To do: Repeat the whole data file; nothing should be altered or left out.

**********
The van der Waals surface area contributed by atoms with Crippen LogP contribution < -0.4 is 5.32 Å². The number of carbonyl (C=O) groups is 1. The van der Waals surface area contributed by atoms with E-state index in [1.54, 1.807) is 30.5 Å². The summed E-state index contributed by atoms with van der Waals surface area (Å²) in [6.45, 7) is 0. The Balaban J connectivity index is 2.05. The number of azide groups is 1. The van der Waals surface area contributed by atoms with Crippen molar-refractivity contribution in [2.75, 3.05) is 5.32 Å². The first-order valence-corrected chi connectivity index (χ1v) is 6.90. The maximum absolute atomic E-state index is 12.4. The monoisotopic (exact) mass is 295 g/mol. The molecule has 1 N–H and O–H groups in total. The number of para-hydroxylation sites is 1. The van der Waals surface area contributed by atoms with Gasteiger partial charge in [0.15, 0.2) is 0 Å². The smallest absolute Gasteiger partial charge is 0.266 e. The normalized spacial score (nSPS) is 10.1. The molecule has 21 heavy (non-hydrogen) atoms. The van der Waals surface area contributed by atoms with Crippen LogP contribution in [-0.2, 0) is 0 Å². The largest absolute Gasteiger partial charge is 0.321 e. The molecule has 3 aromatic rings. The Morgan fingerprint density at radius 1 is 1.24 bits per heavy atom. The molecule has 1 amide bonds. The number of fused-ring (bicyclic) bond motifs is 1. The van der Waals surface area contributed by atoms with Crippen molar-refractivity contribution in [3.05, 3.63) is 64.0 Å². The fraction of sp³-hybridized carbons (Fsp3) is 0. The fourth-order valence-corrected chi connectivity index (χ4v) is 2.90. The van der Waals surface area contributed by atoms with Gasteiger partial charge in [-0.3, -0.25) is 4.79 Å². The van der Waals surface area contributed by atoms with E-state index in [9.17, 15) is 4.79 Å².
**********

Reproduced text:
The van der Waals surface area contributed by atoms with Crippen LogP contribution < -0.4 is 5.32 Å². The number of carbonyl (C=O) groups is 1. The van der Waals surface area contributed by atoms with E-state index in [1.54, 1.807) is 30.5 Å². The summed E-state index contributed by atoms with van der Waals surface area (Å²) in [6.45, 7) is 0. The Balaban J connectivity index is 2.05. The number of azide groups is 1. The van der Waals surface area contributed by atoms with Crippen molar-refractivity contribution in [2.75, 3.05) is 5.32 Å². The first-order valence-corrected chi connectivity index (χ1v) is 6.90. The maximum absolute atomic E-state index is 12.4. The monoisotopic (exact) mass is 295 g/mol. The molecule has 1 N–H and O–H groups in total. The number of para-hydroxylation sites is 1. The van der Waals surface area contributed by atoms with Gasteiger partial charge in [0.15, 0.2) is 0 Å². The smallest absolute Gasteiger partial charge is 0.266 e. The normalized spacial score (nSPS) is 10.1. The molecule has 21 heavy (non-hydrogen) atoms. The van der Waals surface area contributed by atoms with Crippen LogP contribution in [-0.2, 0) is 0 Å². The largest absolute Gasteiger partial charge is 0.321 e. The molecule has 3 aromatic rings. The Morgan fingerprint density at radius 1 is 1.24 bits per heavy atom. The molecule has 1 amide bonds. The number of fused-ring (bicyclic) bond motifs is 1. The van der Waals surface area contributed by atoms with Crippen molar-refractivity contribution in [3.05, 3.63) is 64.0 Å². The fraction of sp³-hybridized carbons (Fsp3) is 0. The fourth-order valence-corrected chi connectivity index (χ4v) is 2.90. The van der Waals surface area contributed by atoms with Gasteiger partial charge in [-0.3, -0.25) is 4.79 Å². The van der Waals surface area contributed by atoms with E-state index in [9.17, 15) is 4.79 Å².